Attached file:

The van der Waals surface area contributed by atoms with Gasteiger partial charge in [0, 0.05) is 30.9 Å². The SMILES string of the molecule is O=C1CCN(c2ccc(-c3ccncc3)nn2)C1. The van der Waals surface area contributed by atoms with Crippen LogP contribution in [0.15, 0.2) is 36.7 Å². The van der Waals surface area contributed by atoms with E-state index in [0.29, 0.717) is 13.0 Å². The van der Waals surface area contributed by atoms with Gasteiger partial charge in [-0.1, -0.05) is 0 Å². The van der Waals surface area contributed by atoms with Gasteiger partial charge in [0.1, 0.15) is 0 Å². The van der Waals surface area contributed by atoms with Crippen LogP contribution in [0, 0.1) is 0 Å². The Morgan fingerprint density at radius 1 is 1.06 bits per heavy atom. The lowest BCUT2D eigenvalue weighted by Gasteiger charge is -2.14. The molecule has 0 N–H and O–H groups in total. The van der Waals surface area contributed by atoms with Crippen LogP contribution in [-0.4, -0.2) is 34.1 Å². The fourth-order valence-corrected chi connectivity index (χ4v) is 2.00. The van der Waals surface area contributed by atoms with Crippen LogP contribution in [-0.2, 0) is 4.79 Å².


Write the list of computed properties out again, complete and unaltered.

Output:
The van der Waals surface area contributed by atoms with Gasteiger partial charge in [0, 0.05) is 30.9 Å². The SMILES string of the molecule is O=C1CCN(c2ccc(-c3ccncc3)nn2)C1. The van der Waals surface area contributed by atoms with Crippen LogP contribution in [0.15, 0.2) is 36.7 Å². The van der Waals surface area contributed by atoms with E-state index in [0.29, 0.717) is 13.0 Å². The van der Waals surface area contributed by atoms with Gasteiger partial charge in [-0.1, -0.05) is 0 Å². The van der Waals surface area contributed by atoms with Gasteiger partial charge in [0.1, 0.15) is 0 Å². The van der Waals surface area contributed by atoms with Crippen LogP contribution in [0, 0.1) is 0 Å². The Morgan fingerprint density at radius 1 is 1.06 bits per heavy atom. The lowest BCUT2D eigenvalue weighted by Gasteiger charge is -2.14. The molecule has 0 N–H and O–H groups in total. The van der Waals surface area contributed by atoms with Crippen LogP contribution in [-0.4, -0.2) is 34.1 Å². The fourth-order valence-corrected chi connectivity index (χ4v) is 2.00. The van der Waals surface area contributed by atoms with Crippen LogP contribution in [-0.2, 0) is 4.79 Å².